SITTING precariously in their tiny seats, the Grade 2 pupils at Buyani Primary School in the informal township of Finetown, south of Johannesburg, are oblivious to the threat of closure their institution faces.
The youngsters, unaware of the drama placing their school in danger of being closed down, carry on with their daily grind in a school that provides them with opportunities and facilities the government has failed to supply.
The ominous threat of closure looming over the school is due to the seeming reluctance of the City of Johannesburg to grant the Buyani Trust the title deed to the land they have occupied for almost two decades and in the process jeopardising their stream of funding.
Buyani is one of a few programmes run by the Buyani Trust, which is an association comprising mainly members from in and around the community of Finetown. They contribute to the educational and social upliftment of this underdeveloped area.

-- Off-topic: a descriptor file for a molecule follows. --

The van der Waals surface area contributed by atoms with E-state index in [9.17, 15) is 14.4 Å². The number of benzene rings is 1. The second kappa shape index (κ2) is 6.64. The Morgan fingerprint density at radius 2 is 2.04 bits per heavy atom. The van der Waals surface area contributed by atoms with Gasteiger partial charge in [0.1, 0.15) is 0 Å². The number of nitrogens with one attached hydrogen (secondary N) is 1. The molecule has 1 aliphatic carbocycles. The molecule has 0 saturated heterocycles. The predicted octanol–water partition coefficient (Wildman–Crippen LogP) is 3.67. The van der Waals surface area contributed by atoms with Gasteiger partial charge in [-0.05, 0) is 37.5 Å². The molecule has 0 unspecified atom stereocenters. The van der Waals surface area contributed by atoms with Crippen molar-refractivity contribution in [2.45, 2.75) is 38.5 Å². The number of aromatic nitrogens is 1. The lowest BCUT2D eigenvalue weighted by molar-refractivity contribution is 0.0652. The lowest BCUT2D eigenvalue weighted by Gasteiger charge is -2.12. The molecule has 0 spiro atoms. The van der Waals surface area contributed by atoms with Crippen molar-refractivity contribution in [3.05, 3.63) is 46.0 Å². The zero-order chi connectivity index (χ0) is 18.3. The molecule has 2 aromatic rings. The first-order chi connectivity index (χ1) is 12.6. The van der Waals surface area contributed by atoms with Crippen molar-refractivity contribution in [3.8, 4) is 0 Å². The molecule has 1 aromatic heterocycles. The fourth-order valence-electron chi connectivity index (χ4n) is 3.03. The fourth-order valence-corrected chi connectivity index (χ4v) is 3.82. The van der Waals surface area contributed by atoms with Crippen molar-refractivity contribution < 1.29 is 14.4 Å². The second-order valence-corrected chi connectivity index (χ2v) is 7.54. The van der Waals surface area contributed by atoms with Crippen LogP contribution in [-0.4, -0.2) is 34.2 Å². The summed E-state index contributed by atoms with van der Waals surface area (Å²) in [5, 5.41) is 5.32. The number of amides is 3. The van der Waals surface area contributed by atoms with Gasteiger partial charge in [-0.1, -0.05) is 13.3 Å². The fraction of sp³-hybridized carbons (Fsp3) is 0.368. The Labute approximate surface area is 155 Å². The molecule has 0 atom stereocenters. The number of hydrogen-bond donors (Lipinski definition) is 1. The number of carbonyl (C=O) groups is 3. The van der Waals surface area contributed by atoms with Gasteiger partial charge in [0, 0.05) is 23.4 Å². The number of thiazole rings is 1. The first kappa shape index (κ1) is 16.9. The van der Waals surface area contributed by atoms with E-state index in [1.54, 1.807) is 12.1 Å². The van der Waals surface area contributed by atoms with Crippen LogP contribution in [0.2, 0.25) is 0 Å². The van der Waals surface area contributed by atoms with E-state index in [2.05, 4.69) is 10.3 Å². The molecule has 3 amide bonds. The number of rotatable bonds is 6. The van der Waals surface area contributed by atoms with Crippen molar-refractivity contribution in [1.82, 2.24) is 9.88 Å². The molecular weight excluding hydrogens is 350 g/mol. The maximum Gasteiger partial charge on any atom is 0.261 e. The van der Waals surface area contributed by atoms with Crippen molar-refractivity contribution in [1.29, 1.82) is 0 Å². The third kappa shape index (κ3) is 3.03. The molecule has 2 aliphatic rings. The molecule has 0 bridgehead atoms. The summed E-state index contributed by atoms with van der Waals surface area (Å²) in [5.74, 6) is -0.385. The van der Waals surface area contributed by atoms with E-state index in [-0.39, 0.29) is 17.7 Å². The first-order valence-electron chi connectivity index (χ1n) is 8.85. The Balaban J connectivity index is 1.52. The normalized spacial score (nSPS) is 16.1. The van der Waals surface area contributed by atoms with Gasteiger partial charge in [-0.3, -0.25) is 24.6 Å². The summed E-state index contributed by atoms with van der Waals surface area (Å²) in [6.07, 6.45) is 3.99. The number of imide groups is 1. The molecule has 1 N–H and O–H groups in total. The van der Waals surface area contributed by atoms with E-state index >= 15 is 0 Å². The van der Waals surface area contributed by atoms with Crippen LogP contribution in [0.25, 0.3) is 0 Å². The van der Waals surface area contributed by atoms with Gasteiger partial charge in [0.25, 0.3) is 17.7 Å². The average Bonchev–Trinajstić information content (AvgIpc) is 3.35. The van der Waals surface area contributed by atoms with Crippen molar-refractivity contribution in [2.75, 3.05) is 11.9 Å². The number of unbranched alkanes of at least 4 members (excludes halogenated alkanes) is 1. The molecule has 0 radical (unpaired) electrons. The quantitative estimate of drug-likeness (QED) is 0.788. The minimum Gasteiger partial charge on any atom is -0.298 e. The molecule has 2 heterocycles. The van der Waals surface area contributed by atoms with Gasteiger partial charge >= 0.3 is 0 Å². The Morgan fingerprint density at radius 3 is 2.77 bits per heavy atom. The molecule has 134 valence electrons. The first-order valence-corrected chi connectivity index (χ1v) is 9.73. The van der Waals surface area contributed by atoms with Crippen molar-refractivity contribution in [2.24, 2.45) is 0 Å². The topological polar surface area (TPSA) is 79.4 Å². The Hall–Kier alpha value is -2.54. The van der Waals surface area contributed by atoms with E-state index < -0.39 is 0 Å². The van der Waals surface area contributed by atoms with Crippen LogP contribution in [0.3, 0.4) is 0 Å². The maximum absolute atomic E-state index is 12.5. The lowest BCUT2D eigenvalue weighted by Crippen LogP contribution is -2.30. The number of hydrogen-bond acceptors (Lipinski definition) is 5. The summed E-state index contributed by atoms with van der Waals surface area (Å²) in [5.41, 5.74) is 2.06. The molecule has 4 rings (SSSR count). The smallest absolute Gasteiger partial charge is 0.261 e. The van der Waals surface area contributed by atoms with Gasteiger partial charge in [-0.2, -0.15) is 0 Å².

To people like Rose Malanga, who has been with the school since 1992, teaching literacy, numeracy and life-skills, the school means everything as it is not just a means of making a living but a source of fulfillment.
She lives in the equally squalid Vlakfontein informal settlement bordering Finetown.
Were it not for the school, Malanga would probably have been unemployed like many others in the area.
"This area is very poor. There is a desperate need for a place like this school because we not only assist the youngsters but their parents as well," Malanga says
There are 667 children in the school, from grades R to six, who receive a meal every day through the school's feeding scheme. For most, this is the only meal of the day.
The private primary school also gets a grant from the Gauteng department of education.